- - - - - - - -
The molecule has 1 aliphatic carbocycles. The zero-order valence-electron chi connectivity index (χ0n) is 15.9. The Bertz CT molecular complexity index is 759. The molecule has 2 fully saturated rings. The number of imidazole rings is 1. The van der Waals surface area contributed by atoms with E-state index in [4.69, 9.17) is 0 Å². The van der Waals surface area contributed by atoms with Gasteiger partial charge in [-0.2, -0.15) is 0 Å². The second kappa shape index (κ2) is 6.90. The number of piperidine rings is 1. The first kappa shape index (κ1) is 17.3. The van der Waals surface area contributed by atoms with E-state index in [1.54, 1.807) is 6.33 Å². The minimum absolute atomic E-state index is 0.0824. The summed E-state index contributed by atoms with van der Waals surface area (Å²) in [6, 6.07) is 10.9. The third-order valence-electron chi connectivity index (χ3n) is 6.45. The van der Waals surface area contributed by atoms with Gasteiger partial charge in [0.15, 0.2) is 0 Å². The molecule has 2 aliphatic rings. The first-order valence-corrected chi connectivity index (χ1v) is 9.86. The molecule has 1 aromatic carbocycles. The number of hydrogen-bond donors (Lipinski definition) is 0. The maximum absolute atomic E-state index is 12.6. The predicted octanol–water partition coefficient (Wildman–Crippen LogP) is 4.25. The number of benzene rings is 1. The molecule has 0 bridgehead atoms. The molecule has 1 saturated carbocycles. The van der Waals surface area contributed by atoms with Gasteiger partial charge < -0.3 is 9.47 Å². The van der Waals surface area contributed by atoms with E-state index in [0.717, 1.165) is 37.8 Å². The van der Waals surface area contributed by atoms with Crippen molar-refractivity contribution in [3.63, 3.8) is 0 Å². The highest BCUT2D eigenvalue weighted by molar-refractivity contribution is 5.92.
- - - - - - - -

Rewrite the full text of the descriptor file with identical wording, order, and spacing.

The molecule has 1 aliphatic carbocycles. The zero-order valence-electron chi connectivity index (χ0n) is 15.9. The Bertz CT molecular complexity index is 759. The molecule has 2 fully saturated rings. The number of imidazole rings is 1. The van der Waals surface area contributed by atoms with E-state index in [4.69, 9.17) is 0 Å². The van der Waals surface area contributed by atoms with Gasteiger partial charge in [-0.2, -0.15) is 0 Å². The second kappa shape index (κ2) is 6.90. The number of piperidine rings is 1. The first kappa shape index (κ1) is 17.3. The van der Waals surface area contributed by atoms with E-state index in [1.54, 1.807) is 6.33 Å². The minimum absolute atomic E-state index is 0.0824. The summed E-state index contributed by atoms with van der Waals surface area (Å²) in [6, 6.07) is 10.9. The third-order valence-electron chi connectivity index (χ3n) is 6.45. The van der Waals surface area contributed by atoms with Gasteiger partial charge in [0.15, 0.2) is 0 Å². The molecule has 2 aliphatic rings. The first-order valence-corrected chi connectivity index (χ1v) is 9.86. The molecule has 1 aromatic carbocycles. The number of hydrogen-bond donors (Lipinski definition) is 0. The maximum absolute atomic E-state index is 12.6. The predicted octanol–water partition coefficient (Wildman–Crippen LogP) is 4.25. The number of benzene rings is 1. The molecule has 0 bridgehead atoms. The molecule has 1 saturated carbocycles. The van der Waals surface area contributed by atoms with Gasteiger partial charge < -0.3 is 9.47 Å². The van der Waals surface area contributed by atoms with E-state index in [0.717, 1.165) is 37.8 Å². The van der Waals surface area contributed by atoms with Crippen molar-refractivity contribution in [3.63, 3.8) is 0 Å². The highest BCUT2D eigenvalue weighted by molar-refractivity contribution is 5.92.